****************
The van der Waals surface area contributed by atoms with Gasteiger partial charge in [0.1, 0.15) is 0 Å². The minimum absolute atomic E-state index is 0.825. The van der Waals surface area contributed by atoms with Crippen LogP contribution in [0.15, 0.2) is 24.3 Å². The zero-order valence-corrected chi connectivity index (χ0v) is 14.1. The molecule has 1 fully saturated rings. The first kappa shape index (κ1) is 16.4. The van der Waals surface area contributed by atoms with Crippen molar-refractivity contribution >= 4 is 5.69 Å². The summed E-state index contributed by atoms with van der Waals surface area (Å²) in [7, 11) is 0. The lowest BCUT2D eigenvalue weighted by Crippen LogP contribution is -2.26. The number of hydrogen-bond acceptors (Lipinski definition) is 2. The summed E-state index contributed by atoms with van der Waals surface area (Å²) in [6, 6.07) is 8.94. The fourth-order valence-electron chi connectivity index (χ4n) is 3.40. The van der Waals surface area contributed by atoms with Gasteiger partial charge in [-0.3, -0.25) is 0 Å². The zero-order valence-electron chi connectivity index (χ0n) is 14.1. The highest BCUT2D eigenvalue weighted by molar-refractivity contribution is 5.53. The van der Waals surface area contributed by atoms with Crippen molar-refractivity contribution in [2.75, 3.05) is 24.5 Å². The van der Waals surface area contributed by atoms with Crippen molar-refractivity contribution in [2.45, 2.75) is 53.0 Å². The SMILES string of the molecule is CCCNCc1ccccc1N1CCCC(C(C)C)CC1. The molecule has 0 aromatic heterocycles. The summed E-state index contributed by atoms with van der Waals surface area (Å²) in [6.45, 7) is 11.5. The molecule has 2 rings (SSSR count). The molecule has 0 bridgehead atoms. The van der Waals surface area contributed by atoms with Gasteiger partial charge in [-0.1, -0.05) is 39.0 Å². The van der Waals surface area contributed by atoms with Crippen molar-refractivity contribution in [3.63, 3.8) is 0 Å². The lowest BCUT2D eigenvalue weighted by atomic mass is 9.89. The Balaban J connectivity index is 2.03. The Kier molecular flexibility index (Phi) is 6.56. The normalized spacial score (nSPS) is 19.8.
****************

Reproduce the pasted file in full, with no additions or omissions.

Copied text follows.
The van der Waals surface area contributed by atoms with Gasteiger partial charge in [0.1, 0.15) is 0 Å². The minimum absolute atomic E-state index is 0.825. The van der Waals surface area contributed by atoms with Crippen LogP contribution in [0.15, 0.2) is 24.3 Å². The zero-order valence-corrected chi connectivity index (χ0v) is 14.1. The molecule has 1 fully saturated rings. The first kappa shape index (κ1) is 16.4. The van der Waals surface area contributed by atoms with Crippen molar-refractivity contribution >= 4 is 5.69 Å². The summed E-state index contributed by atoms with van der Waals surface area (Å²) in [7, 11) is 0. The lowest BCUT2D eigenvalue weighted by Crippen LogP contribution is -2.26. The number of hydrogen-bond acceptors (Lipinski definition) is 2. The summed E-state index contributed by atoms with van der Waals surface area (Å²) in [6, 6.07) is 8.94. The fourth-order valence-electron chi connectivity index (χ4n) is 3.40. The van der Waals surface area contributed by atoms with Gasteiger partial charge in [-0.3, -0.25) is 0 Å². The zero-order valence-electron chi connectivity index (χ0n) is 14.1. The highest BCUT2D eigenvalue weighted by molar-refractivity contribution is 5.53. The van der Waals surface area contributed by atoms with Crippen molar-refractivity contribution in [2.75, 3.05) is 24.5 Å². The van der Waals surface area contributed by atoms with Crippen molar-refractivity contribution in [2.45, 2.75) is 53.0 Å². The SMILES string of the molecule is CCCNCc1ccccc1N1CCCC(C(C)C)CC1. The molecule has 0 aromatic heterocycles. The summed E-state index contributed by atoms with van der Waals surface area (Å²) in [6.45, 7) is 11.5. The molecule has 2 rings (SSSR count). The molecule has 0 bridgehead atoms. The van der Waals surface area contributed by atoms with Gasteiger partial charge in [-0.1, -0.05) is 39.0 Å². The van der Waals surface area contributed by atoms with Crippen molar-refractivity contribution in [3.63, 3.8) is 0 Å². The lowest BCUT2D eigenvalue weighted by atomic mass is 9.89. The Balaban J connectivity index is 2.03. The Kier molecular flexibility index (Phi) is 6.56. The normalized spacial score (nSPS) is 19.8.